How does working with ASTs relate to pattern-matching? Well, a function to determine whether (to a reasonable approximation) an arbitrary AST node represents the symbol collections.deque might have looked something like this, before pattern matching…

import ast

# This obviously won't work if the symbol is imported with an alias
# in the source code we're inspecting
# (e.g. "from collections import deque as d").
# But let's not worry about that here :-)

def node_represents_collections_dot_deque(node: ast.AST) -> bool:
    """Determine if *node* represents 'deque' or 'collections.deque'"""
    return (
        isinstance(node, ast.Name) and == "deque"
    ) or (
        isinstance(node, ast.Attribute)
        and isinstance(node.value, ast.Name)
        and == "collections"
        and node.value.attr == "deque"

But in Python 3.10, pattern matching allows an elegant destructuring syntax:

import ast

def node_represents_collections_dot_deque(node: ast.AST) -> bool:
    """Determine if *node* represents 'deque' or 'collections.deque'"""
    match node:
        case ast.Name("deque"):
            return True
        case ast.Attribute(ast.Name("collections"), "deque"):
            return True
        case _:
            return False

I know which one I prefer.

For some, though, this still isn’t enough – and Michael “Sully” Sullivan is one of them. At the Python Language Summit 2023, Sullivan shared ideas for where pattern matching could go next.

Playing with matches (without getting burned)

Sullivan’s contention is that, while pattern matching provides elegant syntactic sugar in simple cases such as the one above, our ability to chain destructurings using pattern matching is currently fairly limited. For example, say we want to write a function inspecting Python AST that takes an ast.FunctionDef node and identifies whether the node represents a synchronous function with exactly two parameters, both of them annotated as accepting integers. The function would behave so that the following holds true:

>>> import ast
>>> source = "def add_2(number1: int, number2: int): pass"
>>> node = ast.parse(source).body[0]
>>> type(node)
<class 'ast.FunctionDef'>
>>> is_function_taking_two_ints(node)

With pre-pattern-matching syntax, we might have written such a function like this:

def is_int(node: ast.AST | None) -> bool:
    """Determine if *node* represents 'int' or ''"""
    return (
        isinstance(node, ast.Name) and == "int"
    ) or (
        isinstance(node, ast.Attribute)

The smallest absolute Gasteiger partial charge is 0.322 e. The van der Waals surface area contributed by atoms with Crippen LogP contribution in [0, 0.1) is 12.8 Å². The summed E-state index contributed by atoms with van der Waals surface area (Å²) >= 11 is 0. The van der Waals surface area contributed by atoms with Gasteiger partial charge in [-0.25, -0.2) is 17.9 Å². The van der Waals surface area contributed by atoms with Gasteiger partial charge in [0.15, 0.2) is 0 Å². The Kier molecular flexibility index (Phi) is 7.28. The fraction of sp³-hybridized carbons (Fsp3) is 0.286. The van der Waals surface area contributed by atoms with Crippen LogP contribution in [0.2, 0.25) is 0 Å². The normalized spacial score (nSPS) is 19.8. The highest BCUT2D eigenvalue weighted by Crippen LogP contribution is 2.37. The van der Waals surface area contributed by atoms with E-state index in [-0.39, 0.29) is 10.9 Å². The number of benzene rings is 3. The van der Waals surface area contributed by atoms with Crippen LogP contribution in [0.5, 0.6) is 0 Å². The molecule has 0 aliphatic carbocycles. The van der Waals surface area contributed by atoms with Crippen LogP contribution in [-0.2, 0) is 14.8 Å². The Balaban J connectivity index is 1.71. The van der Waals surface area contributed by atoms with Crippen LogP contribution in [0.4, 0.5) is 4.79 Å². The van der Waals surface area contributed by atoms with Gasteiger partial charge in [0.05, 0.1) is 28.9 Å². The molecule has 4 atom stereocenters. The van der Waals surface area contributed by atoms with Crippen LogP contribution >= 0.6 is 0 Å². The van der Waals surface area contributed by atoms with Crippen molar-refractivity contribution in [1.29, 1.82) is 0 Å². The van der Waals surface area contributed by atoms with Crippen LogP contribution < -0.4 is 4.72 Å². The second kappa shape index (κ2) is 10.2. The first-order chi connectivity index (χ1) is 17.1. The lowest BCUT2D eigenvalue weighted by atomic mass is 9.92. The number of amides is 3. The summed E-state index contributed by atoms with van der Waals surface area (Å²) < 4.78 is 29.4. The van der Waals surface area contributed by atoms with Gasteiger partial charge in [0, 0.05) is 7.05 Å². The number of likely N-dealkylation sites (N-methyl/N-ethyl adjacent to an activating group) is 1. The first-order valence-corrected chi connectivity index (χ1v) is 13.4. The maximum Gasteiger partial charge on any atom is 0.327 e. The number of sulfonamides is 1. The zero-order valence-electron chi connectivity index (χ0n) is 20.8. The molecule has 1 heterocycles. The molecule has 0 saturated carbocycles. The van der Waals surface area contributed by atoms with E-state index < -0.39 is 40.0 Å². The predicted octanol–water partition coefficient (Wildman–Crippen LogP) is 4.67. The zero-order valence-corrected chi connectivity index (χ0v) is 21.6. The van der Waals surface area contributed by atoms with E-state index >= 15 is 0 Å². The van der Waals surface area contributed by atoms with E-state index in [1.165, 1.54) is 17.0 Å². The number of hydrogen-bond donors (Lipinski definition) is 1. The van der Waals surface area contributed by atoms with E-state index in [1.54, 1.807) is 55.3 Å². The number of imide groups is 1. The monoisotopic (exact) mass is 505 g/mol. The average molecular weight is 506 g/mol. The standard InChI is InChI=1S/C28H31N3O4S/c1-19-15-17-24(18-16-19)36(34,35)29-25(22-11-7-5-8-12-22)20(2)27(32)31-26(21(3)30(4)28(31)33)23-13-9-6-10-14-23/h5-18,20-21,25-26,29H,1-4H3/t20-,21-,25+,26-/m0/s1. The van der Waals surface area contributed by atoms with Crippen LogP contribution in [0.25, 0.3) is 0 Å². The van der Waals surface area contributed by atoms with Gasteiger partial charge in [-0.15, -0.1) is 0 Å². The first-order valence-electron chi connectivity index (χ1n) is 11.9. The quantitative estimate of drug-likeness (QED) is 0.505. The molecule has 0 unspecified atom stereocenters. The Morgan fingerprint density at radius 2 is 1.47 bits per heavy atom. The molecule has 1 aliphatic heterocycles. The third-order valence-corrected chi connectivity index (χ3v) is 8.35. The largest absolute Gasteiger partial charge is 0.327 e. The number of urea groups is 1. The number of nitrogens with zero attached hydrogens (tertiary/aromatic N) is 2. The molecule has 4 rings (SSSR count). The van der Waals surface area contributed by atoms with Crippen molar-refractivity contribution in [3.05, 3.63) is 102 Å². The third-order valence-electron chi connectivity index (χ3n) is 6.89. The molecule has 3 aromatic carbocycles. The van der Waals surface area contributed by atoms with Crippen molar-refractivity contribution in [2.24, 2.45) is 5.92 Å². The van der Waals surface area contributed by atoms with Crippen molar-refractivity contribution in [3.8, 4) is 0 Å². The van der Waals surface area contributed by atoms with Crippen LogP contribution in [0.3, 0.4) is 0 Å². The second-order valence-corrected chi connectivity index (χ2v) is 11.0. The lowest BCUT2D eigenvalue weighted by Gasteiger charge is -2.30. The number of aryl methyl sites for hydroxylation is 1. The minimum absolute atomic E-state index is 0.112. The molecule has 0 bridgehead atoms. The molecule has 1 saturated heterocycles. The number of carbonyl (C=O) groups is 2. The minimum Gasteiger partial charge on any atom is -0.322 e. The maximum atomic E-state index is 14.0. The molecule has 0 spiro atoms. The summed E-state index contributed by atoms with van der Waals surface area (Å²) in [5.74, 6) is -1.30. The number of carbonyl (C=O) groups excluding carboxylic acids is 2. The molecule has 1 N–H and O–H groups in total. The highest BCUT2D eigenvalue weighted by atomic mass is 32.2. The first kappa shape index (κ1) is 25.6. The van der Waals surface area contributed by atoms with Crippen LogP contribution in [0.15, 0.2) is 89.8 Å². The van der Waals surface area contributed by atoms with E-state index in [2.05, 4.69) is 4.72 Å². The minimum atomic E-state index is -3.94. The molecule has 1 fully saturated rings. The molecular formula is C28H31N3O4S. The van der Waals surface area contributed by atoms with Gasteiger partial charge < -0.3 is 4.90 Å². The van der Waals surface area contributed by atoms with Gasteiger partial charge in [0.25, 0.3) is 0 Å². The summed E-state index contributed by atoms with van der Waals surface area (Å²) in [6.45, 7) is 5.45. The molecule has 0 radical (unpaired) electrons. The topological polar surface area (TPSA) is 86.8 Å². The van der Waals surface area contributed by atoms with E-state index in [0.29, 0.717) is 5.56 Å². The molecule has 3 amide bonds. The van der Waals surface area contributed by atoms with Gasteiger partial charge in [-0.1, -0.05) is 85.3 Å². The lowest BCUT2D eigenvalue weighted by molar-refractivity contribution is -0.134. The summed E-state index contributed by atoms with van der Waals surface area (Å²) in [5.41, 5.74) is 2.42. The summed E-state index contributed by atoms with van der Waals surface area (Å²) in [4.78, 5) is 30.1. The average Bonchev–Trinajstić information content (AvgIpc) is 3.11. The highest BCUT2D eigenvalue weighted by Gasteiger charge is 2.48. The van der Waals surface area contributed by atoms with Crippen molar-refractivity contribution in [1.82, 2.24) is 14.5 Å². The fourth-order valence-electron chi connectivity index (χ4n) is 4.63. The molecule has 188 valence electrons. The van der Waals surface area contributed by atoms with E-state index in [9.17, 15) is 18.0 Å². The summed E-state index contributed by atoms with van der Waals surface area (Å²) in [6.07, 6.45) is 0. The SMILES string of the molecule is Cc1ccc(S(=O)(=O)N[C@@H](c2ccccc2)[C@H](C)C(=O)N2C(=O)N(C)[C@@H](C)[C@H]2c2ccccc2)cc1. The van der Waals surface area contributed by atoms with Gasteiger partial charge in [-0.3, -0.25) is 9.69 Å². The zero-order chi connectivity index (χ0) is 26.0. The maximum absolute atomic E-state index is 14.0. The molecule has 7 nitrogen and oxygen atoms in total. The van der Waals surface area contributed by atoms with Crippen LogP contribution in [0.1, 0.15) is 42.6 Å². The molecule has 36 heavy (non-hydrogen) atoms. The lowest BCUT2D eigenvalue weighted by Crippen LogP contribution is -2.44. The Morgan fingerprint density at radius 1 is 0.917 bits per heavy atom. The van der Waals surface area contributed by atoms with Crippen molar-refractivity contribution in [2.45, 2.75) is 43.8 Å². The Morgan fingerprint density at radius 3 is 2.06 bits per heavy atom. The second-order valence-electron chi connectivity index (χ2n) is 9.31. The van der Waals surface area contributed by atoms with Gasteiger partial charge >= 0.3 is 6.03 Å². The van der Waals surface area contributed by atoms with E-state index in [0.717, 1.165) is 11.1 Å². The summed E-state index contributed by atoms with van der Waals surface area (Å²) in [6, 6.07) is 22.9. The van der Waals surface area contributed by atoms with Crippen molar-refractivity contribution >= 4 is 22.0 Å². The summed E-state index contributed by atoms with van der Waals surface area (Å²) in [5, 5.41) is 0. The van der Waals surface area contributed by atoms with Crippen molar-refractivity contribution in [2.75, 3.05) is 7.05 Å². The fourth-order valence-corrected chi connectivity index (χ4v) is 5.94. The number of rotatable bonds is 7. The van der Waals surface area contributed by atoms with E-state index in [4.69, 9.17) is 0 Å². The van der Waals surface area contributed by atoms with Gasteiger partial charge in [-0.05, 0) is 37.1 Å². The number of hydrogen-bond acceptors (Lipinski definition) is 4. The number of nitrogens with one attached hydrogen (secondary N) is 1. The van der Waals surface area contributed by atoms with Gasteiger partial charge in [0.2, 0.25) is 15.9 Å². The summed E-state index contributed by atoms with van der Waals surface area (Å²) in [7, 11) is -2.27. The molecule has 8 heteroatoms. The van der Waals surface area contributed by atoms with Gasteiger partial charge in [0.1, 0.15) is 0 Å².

and isinstance(node.value, ast.Name)
        and == "builtins"
        and node.attr == "int"

def is_function_taking_two_ints(node: ast.FunctionDef) -> bool:
    """Determine if *node* represents a function that accepts two ints"""
    args = node.args.posonlyargs + node.args.args
    return len(args) == 2 and all(is_int(node.annotation) for node in args)

If we wanted to rewrite this using pattern matching, we could possibly do something like this:

def is_int(node: ast.AST | None) -> bool:
    """Determine if *node* represents 'int' or ''"""
    match node:
        case ast.Name("int"):
            return True
        case ast.Attribute(ast.Name("builtins"), "int"):
            return True
        case _:
            return False

def is_function_taking_two_ints(node: ast.FunctionDef) -> bool:
    """Determine if *node* represents a function that accepts two ints"""
    match node.args.posonlyargs + node.args.args:
        case [ast.arg(), ast.arg()] as arglist:
            return all(is_int(arg.annotation) for arg in arglist)
        case _:
            return False

That leaves a lot to be desired, however! The is_int() helper function can be rewritten in a much cleaner way. But integrating it into the is_function_taking_two_ints() is… somewhat icky! The code feels harder to understand than before, whereas the goal of pattern matching is to improve readability.

Something like this, (ab)using metaclasses, gets us a lot closer to what it feels pattern matching should be like. By using one of Python’s hooks for customising isinstance() logic, it’s possible to rewrite our is_int() helper function as a class, meaning we can seamlessly integrate it into our is_function_taking_two_ints() function in a very expressive way:

import abc
import ast

class PatternMeta(abc.ABCMeta):
    def __instancecheck__(cls, inst: object) -> bool:
        return cls.match(inst)

class Pattern(metaclass=PatternMeta):
    """Abstract base class for types representing 'abstract patterns'"""
    def match(node) -> bool:
        """Subclasses must override this method"""
        raise NotImplementedError

class int_node(Pattern):
    """Class representing AST patterns signifying `int` or ``"""
    def match(node) -> bool:
        match node:
            case ast.Name("int"):
                return True
            case ast.Attribute(ast.Name("builtins"), "int"):
                return True